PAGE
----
The horrifying accounts out of Dominica were no different. Shell-shocked best describes the state of people on the island after the hurricane. Almost everything was destroyed or damaged. Until today, many have not yet recovered from the devastation.
And while we can never be 100 per cent ready for a natural disaster, we must at least try to be as ready and secured as we can. Making ourselves, families, communities and our country ready reduces the impact of such natural disasters. Government and non-governmental organizations all have their role to play in helping to reduce the effects of natural disasters. The present government addressed the subject of Preparing for Natural Disasters in its manifesto and so we hope that those plans get put into place.
It is interesting that one of the challenges facing rescuers in Thailand was the inability of the young boys to swim. That was a challenge because even though they were trapped in a cave underground, getting out required swimming and diving. We live on an island and we should all know, to some degree, how to swim. I was pleased to hear calls for swimming to be given prominence in the lives of our young people from the campaign platforms of the Barbados Labour Party. On page 27 of the BLP manifesto, under the caption Bajan Youth as Global Citizens it states: “The BLP will ensure that all Bajan youth will be multi-skilled and excel at home and abroad: By giving every young person the opportunity to speak a second language, learn to swim, learn basic first aid…”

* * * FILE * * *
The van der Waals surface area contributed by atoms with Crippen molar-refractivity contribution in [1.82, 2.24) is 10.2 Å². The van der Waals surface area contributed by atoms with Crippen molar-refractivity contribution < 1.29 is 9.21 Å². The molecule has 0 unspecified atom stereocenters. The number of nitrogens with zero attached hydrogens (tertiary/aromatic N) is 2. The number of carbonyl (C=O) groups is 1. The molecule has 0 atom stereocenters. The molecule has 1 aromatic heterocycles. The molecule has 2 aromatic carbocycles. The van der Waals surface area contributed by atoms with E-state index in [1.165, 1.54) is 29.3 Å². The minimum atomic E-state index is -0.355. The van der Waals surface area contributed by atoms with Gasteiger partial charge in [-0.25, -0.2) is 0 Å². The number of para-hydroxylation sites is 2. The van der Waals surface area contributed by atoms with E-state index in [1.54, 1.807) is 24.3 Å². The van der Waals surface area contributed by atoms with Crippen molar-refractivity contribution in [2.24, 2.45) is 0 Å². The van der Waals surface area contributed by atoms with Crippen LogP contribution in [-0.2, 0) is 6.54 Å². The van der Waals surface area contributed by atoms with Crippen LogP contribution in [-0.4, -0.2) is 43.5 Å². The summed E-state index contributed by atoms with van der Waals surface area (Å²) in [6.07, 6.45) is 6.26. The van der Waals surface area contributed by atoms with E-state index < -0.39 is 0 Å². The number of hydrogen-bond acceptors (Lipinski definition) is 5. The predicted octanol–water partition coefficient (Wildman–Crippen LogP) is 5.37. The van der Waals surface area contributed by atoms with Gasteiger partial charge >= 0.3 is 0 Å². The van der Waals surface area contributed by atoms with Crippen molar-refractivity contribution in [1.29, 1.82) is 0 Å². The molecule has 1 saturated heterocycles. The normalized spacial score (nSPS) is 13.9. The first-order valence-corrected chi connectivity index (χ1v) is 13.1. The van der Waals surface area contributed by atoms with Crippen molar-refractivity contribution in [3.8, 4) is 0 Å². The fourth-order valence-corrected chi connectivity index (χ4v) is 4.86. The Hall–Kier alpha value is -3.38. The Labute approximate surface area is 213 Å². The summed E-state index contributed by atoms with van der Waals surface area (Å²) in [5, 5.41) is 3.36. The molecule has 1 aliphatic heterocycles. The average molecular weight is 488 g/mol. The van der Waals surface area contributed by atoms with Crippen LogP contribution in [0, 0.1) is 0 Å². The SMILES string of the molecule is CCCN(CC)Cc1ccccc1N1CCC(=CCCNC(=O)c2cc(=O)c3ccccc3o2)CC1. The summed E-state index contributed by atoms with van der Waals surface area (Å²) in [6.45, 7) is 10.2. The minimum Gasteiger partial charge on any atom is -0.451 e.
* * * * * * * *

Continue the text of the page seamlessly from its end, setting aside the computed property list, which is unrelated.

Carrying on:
Learning to swim and learning basic first aid is a perfect fit in reducing the impact of natural disasters, so I hope these promises are realized in some meaningful way. I remember at primary school having to go weekly to Pebbles beach to learn to swim. I am not sure if this is still on the school curriculum but I hope it is. Some families can afford to send their kids to swimming lessons. But there are others who can’t and so governmental and non-governmental agencies should find ways to ensure that every young person is exposed to swimming in some form.
Equally I agree with learning first aid and making that learning accessible to all citizens. Unfortunately, in recent times, there seems to be a reluctance to helping others in a distressed situation for apparently different reasons. It seems more people would rather take out their smart phones and record than actually step in and help. So all aspects of helping others should be taught including the legal ramifications if that is of concern.
I pray Barbados continues to be safe from such disasters and I hope we are ready should we have to face such calamities. Blessings on all those who helped in the rescue of the Thailand footballers. Humanity is at its best when we can be of benefit to others who we don’t even know.
(Suleiman Bulbulia is a Justice of the Peace, Secretary of the Barbados Muslim Association
and Muslim Chaplain at the Cave Hill Campus, UWI.